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One reviewer calls it “a love story and adventure book all in one. A truly inspirational tale.” Another says “it shows how adventure can give new meaning to our lives and make them richer.” Visit the book website for Not Exactly Retired: A Life-Changing Journey on the Road and in the Peace Corps.

Learning Moves Online

Champa and I have been learning online lately.

We used to attend classes “in person” with our local Osher Lifelong Learning Institute (OLLI). Since we returned from our Peace Corps service in Moldova two years ago, I’ve studied topics ranging from foreign policy to science fiction films.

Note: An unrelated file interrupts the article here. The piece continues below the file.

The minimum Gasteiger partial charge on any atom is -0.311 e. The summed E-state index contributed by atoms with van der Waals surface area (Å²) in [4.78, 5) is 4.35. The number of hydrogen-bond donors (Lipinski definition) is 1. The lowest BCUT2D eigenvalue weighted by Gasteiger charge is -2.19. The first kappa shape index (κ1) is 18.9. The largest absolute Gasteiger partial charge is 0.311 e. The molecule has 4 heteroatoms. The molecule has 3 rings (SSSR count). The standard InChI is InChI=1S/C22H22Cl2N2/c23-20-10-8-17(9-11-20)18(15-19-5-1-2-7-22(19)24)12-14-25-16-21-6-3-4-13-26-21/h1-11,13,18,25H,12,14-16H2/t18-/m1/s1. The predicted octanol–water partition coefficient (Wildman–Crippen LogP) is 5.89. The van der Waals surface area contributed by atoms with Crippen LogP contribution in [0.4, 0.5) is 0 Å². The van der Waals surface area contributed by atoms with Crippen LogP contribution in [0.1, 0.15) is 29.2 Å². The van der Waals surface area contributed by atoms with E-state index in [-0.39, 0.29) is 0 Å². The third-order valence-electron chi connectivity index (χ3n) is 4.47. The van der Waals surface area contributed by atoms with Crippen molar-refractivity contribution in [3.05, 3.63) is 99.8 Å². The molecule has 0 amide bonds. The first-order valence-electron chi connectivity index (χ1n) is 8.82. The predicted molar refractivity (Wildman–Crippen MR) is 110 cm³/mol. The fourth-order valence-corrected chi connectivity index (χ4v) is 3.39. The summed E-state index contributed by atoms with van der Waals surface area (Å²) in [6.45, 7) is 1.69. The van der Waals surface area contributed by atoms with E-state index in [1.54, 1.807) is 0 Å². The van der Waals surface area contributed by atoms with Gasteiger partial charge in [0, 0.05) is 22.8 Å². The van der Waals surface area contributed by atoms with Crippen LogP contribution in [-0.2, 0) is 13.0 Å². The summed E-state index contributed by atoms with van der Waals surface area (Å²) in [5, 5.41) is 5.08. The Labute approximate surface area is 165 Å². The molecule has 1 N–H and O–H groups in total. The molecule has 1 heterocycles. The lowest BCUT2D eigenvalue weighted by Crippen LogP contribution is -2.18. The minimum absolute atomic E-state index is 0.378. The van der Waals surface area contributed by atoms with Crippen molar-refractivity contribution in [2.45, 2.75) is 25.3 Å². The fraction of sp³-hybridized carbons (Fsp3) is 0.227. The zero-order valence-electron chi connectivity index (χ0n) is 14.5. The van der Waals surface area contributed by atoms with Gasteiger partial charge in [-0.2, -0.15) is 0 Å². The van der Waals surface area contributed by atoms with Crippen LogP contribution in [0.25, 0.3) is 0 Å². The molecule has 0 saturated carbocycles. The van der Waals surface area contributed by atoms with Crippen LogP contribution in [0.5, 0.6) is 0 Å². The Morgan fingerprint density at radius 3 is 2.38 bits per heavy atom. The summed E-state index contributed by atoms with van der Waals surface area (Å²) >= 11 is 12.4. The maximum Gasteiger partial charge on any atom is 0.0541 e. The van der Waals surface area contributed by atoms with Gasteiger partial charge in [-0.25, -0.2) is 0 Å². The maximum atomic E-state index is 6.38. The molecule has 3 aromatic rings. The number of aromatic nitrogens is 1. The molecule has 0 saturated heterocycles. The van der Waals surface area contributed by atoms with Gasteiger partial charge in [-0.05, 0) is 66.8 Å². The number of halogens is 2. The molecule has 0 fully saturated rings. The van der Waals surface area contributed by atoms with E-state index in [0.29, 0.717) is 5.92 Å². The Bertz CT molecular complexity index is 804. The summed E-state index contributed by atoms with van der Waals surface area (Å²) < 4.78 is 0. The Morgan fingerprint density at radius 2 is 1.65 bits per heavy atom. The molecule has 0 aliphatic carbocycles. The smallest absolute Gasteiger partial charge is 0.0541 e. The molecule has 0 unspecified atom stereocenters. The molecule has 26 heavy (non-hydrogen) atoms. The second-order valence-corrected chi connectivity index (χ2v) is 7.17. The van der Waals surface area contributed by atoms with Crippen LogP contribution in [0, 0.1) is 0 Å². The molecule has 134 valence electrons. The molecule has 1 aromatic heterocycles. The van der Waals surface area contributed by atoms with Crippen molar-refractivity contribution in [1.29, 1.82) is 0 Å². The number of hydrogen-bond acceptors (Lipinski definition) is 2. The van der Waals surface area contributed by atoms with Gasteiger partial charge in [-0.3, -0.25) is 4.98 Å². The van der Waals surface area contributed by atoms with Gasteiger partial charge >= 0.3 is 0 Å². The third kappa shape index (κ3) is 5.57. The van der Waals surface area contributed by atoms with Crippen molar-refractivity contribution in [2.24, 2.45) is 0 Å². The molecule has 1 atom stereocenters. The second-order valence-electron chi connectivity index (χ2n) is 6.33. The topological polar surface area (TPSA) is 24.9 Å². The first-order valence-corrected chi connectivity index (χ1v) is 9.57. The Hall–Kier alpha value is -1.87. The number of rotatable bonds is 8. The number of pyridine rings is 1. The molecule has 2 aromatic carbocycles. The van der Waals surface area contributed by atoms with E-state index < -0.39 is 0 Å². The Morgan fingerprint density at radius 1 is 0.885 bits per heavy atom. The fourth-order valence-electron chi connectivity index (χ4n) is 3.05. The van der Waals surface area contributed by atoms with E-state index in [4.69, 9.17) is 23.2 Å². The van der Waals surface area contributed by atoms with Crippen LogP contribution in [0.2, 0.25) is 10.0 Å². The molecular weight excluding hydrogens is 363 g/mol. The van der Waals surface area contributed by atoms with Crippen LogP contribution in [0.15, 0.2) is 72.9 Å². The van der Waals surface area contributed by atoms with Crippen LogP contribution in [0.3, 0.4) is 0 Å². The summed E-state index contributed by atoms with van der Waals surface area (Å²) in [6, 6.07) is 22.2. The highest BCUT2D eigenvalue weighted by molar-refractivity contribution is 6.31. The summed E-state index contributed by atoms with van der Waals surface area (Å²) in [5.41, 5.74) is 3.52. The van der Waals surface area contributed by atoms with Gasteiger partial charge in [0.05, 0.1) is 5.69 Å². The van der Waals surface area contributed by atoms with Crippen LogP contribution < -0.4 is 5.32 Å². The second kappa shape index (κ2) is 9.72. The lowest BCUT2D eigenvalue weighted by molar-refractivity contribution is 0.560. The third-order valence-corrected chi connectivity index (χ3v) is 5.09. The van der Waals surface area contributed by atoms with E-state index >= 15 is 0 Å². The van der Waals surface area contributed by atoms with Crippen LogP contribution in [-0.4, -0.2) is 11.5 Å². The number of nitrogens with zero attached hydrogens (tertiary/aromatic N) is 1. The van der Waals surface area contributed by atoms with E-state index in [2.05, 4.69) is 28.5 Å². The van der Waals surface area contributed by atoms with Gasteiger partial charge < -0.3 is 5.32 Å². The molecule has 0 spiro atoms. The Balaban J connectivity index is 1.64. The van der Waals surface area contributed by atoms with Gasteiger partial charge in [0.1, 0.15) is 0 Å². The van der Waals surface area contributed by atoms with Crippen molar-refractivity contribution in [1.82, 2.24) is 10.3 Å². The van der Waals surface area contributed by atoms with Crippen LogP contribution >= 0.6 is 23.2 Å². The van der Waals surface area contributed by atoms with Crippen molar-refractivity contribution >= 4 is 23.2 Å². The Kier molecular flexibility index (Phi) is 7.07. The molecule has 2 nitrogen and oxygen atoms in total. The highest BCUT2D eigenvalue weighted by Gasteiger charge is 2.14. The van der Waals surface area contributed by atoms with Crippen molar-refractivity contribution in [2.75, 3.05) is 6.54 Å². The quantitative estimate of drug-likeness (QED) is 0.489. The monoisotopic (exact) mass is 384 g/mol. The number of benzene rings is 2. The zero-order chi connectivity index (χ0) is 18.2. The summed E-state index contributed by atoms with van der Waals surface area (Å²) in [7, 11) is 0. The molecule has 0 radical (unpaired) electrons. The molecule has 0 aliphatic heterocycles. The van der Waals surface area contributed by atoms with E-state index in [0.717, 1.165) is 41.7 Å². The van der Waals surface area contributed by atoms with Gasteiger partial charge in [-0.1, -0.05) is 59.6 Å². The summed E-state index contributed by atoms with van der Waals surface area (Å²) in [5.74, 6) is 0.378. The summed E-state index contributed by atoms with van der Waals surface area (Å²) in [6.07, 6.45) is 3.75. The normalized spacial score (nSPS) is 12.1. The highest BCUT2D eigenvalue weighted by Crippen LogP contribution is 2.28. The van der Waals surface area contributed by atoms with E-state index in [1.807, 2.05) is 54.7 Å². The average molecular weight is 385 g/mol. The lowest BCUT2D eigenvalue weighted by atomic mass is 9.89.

That ended when the coronavirus pandemic cut short this spring’s schedule. The OLLI program at Duke University and others nationwide have been scrambling since then to provide classes online.

Next Avenue just published this article I wrote about what’s been happening. Next Avenue is one of my favorite sites, produced by Twin Cities PBS “to meet the needs and unleash the potential of older Americans.” You can read the article on their site, on the Forbes website, in this PDF file or below.

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One Year Back Home

Family, weddings, classes, projects, trips, a book and 73 episodes of Game of Thrones. 

That’s what Champa and I have been doing since we returned to Durham from our Peace Corps service in Moldova one year ago this month.